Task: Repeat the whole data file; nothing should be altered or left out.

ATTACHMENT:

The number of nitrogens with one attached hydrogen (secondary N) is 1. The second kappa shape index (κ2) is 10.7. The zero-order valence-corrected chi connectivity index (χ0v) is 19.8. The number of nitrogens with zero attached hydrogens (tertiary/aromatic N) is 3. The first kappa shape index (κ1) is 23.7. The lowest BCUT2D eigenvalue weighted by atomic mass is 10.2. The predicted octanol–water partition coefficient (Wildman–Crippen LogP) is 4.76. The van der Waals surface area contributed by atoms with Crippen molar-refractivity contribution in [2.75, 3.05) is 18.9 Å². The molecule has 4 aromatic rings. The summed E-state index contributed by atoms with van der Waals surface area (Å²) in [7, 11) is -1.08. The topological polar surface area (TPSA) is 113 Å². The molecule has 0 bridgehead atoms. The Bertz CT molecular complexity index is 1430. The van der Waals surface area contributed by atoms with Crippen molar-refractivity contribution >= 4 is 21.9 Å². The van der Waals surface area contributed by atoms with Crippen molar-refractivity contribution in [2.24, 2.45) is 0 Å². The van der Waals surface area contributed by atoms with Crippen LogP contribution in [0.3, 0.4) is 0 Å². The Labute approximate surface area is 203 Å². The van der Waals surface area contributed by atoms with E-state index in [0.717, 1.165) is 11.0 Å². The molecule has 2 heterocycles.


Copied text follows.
The number of nitrogens with one attached hydrogen (secondary N) is 1. The second kappa shape index (κ2) is 10.7. The zero-order valence-corrected chi connectivity index (χ0v) is 19.8. The number of nitrogens with zero attached hydrogens (tertiary/aromatic N) is 3. The first kappa shape index (κ1) is 23.7. The lowest BCUT2D eigenvalue weighted by atomic mass is 10.2. The predicted octanol–water partition coefficient (Wildman–Crippen LogP) is 4.76. The van der Waals surface area contributed by atoms with Crippen molar-refractivity contribution in [2.75, 3.05) is 18.9 Å². The molecule has 4 aromatic rings. The summed E-state index contributed by atoms with van der Waals surface area (Å²) in [7, 11) is -1.08. The topological polar surface area (TPSA) is 113 Å². The molecule has 0 bridgehead atoms. The Bertz CT molecular complexity index is 1430. The van der Waals surface area contributed by atoms with Crippen molar-refractivity contribution >= 4 is 21.9 Å². The van der Waals surface area contributed by atoms with Crippen molar-refractivity contribution in [2.24, 2.45) is 0 Å². The van der Waals surface area contributed by atoms with Crippen LogP contribution in [0.3, 0.4) is 0 Å². The Labute approximate surface area is 203 Å². The van der Waals surface area contributed by atoms with E-state index in [0.717, 1.165) is 11.0 Å². The molecule has 2 heterocycles.